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Note Taking Experiment

January 11, 2014

Last semester I tried to upgrade my note taking activities and actually work on note taking in a more systematic way. When I put together my original ebook for the communication class I teach, I gave overviews of some note taking strategies such as the Cornell System, outlining, mapping, and sentences. However, I didn’t do much in class. I simply assigned students to watch the assigned TED talk for the class and take notes. One page of notes can be used when I show the video in class and give the test on the video.

This approach was working well enough, but I wanted to do more and have struggled to find ways to make note taking engaging. Last semester I came up with an idea that is probably not original, but it does enable me to attempt to get students to be more analytical in taking notes. One problem students seem to have is with separating supporting details from main ideas. In other words, everything has the same importance. I want them to develop some skill in distinguishing these types of information. Also, I want them to get a sense of how a speaker shapes his or her discourse in a speech.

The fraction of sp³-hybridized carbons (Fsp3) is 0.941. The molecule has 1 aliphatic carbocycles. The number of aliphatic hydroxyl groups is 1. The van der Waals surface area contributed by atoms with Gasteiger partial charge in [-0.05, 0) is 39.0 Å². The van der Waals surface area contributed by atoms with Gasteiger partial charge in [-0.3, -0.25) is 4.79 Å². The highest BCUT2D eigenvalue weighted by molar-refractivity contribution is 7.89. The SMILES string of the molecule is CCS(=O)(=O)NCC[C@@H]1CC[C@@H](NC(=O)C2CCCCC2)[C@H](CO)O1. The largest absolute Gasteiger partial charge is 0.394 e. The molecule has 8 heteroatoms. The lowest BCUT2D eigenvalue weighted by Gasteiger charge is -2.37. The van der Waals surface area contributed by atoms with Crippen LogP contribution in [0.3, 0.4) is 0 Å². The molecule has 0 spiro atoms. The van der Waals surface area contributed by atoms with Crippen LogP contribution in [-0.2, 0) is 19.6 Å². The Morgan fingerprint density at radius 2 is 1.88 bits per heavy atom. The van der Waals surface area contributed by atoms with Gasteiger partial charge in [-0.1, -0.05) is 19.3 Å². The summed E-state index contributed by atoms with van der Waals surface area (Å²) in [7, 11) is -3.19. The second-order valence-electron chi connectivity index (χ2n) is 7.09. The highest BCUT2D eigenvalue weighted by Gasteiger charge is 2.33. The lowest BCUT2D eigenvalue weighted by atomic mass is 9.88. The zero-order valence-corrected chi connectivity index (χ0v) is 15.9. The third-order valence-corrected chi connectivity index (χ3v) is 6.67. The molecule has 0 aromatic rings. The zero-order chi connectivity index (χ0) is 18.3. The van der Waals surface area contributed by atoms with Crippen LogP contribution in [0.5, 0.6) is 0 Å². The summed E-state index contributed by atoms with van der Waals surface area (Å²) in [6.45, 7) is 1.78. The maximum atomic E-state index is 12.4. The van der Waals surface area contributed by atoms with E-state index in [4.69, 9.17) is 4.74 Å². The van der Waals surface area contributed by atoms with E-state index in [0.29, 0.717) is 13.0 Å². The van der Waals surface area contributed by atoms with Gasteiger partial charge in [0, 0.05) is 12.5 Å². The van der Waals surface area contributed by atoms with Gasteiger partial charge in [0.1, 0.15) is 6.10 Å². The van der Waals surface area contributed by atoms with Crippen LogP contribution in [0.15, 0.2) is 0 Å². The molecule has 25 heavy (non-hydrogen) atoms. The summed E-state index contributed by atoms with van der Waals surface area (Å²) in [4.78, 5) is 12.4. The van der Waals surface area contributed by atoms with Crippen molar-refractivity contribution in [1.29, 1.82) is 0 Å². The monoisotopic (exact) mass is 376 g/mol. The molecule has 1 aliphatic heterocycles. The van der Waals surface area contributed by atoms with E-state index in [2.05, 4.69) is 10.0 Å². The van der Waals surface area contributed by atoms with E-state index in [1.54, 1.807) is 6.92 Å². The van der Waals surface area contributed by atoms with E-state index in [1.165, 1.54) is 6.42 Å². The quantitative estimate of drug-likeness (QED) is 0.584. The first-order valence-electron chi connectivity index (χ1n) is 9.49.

I took a few TED talks that I have been using and edited them to include just the initial few minutes of the talk. I labeled the parts of one of the edited talks with story (since the speaker used stories to begin and reinforce the main idea), main idea, supporting detail, and transition. Then I took a couple more talks, edited them down to about five minute and inserted numbers using the captioning in MovieMaker. I made a handout with the numbers and the choices of main, supporting detail, transition, and restatement. The students watch the video and circle the part of the speech they identify. This activity led to some discussion about identifying main ideas and details.

This semester I am going to push it a little further. I took a TED talk by Angela Lee Duckworth and devised a time line for the speech dividing it into 6 parts.

The speech is six minutes long and seems to break into 6 distinct parts. I plan to have the students first summarize the parts by stopping at the point where a new part begins. Next, I will show the video again and have them identify the elements such as main idea, supporting details, recommendation, reporting research results, and drawing conclusions. Finally, I plan to have them identify the clues that help them distinguish the different parts. If this works, i.e., if students seem to show that they can do at least many of the tasks with success, I will repeat this with a couple more similar activities during the semester. I hope that as I do it and with feedback from the students I can improve their learning experience with note taking.

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